Blog: Multimedia Learning For Health Workers Worldwide – Africa
Chris Williams, Keith Waddell, John Sandford-Smith and Chris O’Callaghan; Produced by Nic Blackwell
Our ‘electronic textbook’ of Ophthalmology, aimed at eye health professionals in Sub-Saharan Africa, is now available on the internet and as a low-cost DVD, thanks to the generous support of the Fred Hollows Foundation, Chalker Foundation for Africa and Ulverscroft Foundation.
The resource is targeted at mid-level eye health professionals, medical students and doctors (non-ophthalmologists and those beginning specialty training in ophthalmology), and contains over 7½ hours of content in seven modules:
- Measuring visual acuity
- Assessing the eye
- Practical procedures
- Red, painful or irritated eye
- Loss of vision
- Eye Injury
- Prescribing glasses
For reference and further study, the resource also contains an atlas of eye disease (with over 500 photographs covering 85 different eye conditions) and prescribing details for common eye medications. The modules were videoed in sub-Saharan Africa. High-quality illustrations and animations are used to illustrate important concepts, with subtitles and summary boxes to emphasise key points.
The materials were developed by experienced ophthalmologists and specialist multimedia authors, and cover many of the topics in the International Council for Ophthalmology curricula for residents, allied eye health professionals and medical students. The resource has been carefully developed in consultation with trainees, eye health professionals, teachers and independent experts:
- interviews and focus groups were used to design and shape the resource,
- the materials were independently reviewed by Dr Susan Lewallen of Kilimanjaro Centre for Community Ophthaimology,
- drug details have been independently checked by two experienced and qualified pharmacists,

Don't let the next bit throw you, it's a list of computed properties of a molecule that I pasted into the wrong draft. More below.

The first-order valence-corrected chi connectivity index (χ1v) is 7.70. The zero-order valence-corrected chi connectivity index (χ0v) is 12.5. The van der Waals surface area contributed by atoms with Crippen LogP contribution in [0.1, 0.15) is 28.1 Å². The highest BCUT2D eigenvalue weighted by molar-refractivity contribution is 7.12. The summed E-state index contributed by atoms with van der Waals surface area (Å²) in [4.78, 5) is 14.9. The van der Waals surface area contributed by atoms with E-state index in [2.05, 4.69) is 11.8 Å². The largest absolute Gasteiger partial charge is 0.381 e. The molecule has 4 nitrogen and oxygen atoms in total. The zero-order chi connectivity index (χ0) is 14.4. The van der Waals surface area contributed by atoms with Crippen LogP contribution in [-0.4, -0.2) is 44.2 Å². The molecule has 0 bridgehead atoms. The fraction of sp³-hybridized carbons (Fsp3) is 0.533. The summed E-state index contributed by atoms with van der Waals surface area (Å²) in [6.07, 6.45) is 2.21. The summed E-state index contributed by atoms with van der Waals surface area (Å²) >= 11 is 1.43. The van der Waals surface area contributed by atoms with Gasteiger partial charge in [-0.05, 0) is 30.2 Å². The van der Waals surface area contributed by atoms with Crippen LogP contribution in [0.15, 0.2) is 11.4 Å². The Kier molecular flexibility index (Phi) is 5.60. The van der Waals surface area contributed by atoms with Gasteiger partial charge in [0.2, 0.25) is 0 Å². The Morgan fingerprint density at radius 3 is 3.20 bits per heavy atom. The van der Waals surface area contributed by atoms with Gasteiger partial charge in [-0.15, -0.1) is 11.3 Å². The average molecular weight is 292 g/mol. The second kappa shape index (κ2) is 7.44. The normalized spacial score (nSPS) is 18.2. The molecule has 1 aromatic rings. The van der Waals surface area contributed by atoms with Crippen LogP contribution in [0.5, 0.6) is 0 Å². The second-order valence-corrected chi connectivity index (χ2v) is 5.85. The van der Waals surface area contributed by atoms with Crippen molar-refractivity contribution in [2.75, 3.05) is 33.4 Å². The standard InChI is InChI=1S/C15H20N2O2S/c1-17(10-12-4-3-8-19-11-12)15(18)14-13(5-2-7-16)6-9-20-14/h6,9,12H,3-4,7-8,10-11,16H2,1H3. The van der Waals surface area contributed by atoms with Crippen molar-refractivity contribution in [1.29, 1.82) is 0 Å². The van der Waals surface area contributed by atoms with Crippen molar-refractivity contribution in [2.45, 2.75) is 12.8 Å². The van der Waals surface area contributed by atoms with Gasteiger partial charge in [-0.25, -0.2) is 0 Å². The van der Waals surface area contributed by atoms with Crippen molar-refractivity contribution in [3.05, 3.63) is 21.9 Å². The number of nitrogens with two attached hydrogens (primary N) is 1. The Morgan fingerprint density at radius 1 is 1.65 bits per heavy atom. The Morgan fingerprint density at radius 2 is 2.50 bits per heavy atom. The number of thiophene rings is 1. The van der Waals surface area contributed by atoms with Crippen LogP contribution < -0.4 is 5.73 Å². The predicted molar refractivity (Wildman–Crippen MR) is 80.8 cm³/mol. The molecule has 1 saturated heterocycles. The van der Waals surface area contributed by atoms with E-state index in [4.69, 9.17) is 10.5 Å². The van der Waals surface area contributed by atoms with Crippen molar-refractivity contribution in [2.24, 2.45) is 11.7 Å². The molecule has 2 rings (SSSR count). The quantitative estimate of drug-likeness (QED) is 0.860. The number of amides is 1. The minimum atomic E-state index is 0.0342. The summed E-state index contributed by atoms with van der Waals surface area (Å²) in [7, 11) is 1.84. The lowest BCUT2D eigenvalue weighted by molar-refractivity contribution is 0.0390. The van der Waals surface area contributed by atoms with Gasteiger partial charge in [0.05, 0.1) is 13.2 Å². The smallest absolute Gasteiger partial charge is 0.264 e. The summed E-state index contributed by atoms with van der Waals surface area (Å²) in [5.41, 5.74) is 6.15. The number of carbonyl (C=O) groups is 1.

- the resource has been piloted in the training of Ophthalmic Clinical Officers in Uganda.
The resource has also been shown to improve clinical skills: in a randomised trial in Uganda (at Mbarara University Medical School), students with access to the materials performed significantly better in an Ophthalmology OSCE (an objective test of clinical skills) with a significantly higher pass rate, higher overall score and more stations passed. There was significant improvement in their ability in making a diagnosis and developing a treatment plan, and a particular benefit for lower scoring students.
These new materials are now available on a not-for-profit basis:
- as a low-cost DVD from TALC UK (Teaching Aids at Low Cost) priced at £7 plus postage
- online (for computer and smart phone)
The resource would not have been published without many people and organisations: the Fred Hollows Foundation, Chalker Foundation for Africa and the Ulverscroft Foundation (as funders); Ruharo Eye Centre, Kilimanjaro Christian Medical Centre and many other hospitals and clinics in Uganda and Tanzania (who helped with filming); Mbarara University of Science and Technology and Jinja School of Ophthalmic Clinical Officers (who hosted the piloting and trial stages); Kilimanjaro Centre for Community Ophthalmology and International Centre for Eye Health (for advice and support). Particular thanks are due to Richard Le Mesurier and Virginia Sarah (FHF); Baroness Linda Chalker, John Logan and Susannah Baker (Chalker Foundation); Susan Lewallen and Paul Courtright (KCCO); Allan Foster, Claire Gilbert and Sally Parsley (ICEH); Anthony Hall (formerly KCMC); Ronnie Graham and Phil Hoare (IAPB); Amos Twinamasiko, John Onyango, Lisbon Alikari and Simon Arunga (Mbarara University) and to many other people who gave invaluable constructive comment and advice. Most of all, thanks are due to all the patients and professionals who agreed to be filmed.